Graffiti is damaging or making a mark on property, such as buildings, poles or vehicles. It can include spraying, writing, drawing, marking, scratching or etching on any property with a spray can or marker pen.
It is possible to create graffiti legally. For example, if you have permission from the owner or it is a space designated as a legal graffiti space. Check with your local council about these spaces.
However, if you don’t have permission from the property owner or your local council, it is against the law to create graffiti on a person’s property, on public property, or on something that is visible to the public.
If you are under 18, it is against the law for anyone to sell a spray can to you. If they do, they may face a fine. This means that a shop assistant can ask you for identification to prove you are over 18 if you want to buy spray paint. If you cannot prove you are over 18 with identification, the shop assistant may refuse to sell you spray paint.
Graffiti tools include spray paint cans, or anything used to make an etching, like a pocket knife or a nail.
It is against the law to have any graffiti tool that has been used for illegal graffiti or that the police think was or will be used for illegal graffiti.
Yes, but only if the police reasonably think you have a graffiti tool that has been or will be used for illegal graffiti. If the police think you have a graffiti tool, they may ask you to explain why you have it. If you don’t give a good enough reason, the police may charge you with having a graffiti implement. Police Powers and Responsibilities Act 2000 (Qld) s 634(2)(d), (3).
For more information about police searches, see our page on “What powers do the police have”.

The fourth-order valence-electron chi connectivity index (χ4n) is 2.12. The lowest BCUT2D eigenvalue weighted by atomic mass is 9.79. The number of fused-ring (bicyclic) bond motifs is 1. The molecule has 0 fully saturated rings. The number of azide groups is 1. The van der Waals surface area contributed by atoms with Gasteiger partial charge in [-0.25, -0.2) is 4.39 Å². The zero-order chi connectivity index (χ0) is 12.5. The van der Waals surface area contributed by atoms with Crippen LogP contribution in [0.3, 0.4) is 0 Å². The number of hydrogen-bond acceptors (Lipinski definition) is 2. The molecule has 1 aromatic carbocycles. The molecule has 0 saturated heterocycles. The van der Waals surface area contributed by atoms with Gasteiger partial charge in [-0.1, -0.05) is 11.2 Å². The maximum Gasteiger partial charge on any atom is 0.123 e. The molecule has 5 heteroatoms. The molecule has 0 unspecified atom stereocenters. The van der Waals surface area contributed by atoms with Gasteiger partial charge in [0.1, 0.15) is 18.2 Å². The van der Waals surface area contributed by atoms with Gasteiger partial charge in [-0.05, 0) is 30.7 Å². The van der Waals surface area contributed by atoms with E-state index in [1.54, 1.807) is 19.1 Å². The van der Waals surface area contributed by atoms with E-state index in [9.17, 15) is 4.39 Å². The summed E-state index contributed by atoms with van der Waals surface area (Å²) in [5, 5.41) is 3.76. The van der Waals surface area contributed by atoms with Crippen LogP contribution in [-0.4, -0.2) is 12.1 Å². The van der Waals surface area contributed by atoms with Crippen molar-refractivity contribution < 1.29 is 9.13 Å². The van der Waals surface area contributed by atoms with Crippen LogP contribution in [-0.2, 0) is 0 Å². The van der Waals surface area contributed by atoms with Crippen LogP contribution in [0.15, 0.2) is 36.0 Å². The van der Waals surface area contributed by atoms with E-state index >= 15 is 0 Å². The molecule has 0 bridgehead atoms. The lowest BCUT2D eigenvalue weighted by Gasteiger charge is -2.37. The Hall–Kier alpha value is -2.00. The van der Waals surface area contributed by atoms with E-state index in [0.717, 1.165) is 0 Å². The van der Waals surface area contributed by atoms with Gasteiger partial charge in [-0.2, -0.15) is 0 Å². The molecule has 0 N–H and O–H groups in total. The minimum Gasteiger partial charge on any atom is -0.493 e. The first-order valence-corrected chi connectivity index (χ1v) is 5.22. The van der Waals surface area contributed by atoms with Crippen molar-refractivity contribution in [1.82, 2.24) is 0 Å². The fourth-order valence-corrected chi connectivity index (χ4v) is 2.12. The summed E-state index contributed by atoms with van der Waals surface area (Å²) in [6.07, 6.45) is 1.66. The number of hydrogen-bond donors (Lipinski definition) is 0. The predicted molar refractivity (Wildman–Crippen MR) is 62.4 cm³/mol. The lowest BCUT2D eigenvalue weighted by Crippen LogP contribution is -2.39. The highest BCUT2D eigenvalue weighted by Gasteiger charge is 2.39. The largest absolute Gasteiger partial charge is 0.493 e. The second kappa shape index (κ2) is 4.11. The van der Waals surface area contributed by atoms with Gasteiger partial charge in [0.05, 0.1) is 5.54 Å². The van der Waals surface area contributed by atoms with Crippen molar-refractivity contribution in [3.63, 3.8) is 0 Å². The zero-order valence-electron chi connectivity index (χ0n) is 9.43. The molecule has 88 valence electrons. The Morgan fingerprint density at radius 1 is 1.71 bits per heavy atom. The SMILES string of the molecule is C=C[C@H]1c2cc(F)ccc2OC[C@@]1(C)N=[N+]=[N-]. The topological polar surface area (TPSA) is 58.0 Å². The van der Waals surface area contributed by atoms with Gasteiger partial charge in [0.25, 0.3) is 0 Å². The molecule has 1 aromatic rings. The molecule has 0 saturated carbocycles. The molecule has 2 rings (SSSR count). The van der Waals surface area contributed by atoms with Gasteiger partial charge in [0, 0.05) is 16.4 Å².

Yes, but only in certain circumstances. Police Powers and Responsibilities Act 2000 (Qld) s 29(2).
If you are under 18 and have a graffiti tool, such as a spray can, the police can take it from you if they have reason to think that you have either used it or are using it for graffiti, or will use it for graffiti.
For all other graffiti tools, the normal rules for police confiscations will apply. For more information, look at our page on “What powers do the police have”.
If you are under 17, the police may:
For more information about being charged by the police and about cautions, see our pages on “Criminal Law” and “Youth Justice System”.
If you are charged for making illegal graffiti or illegally carrying a graffiti tool and you are then found guilty at court, depending on the case, a court can:
If you have been charged and found guilty of a graffiti crime and you were at least 12 years old when the crime was done, the court must make a ‘graffiti removal order’. The number of hours you need to spend removing the graffiti will depend on your age.
For more information about these penalties and what happens at court see our web pages on “Youth Justice System” and “Courtstuff.”
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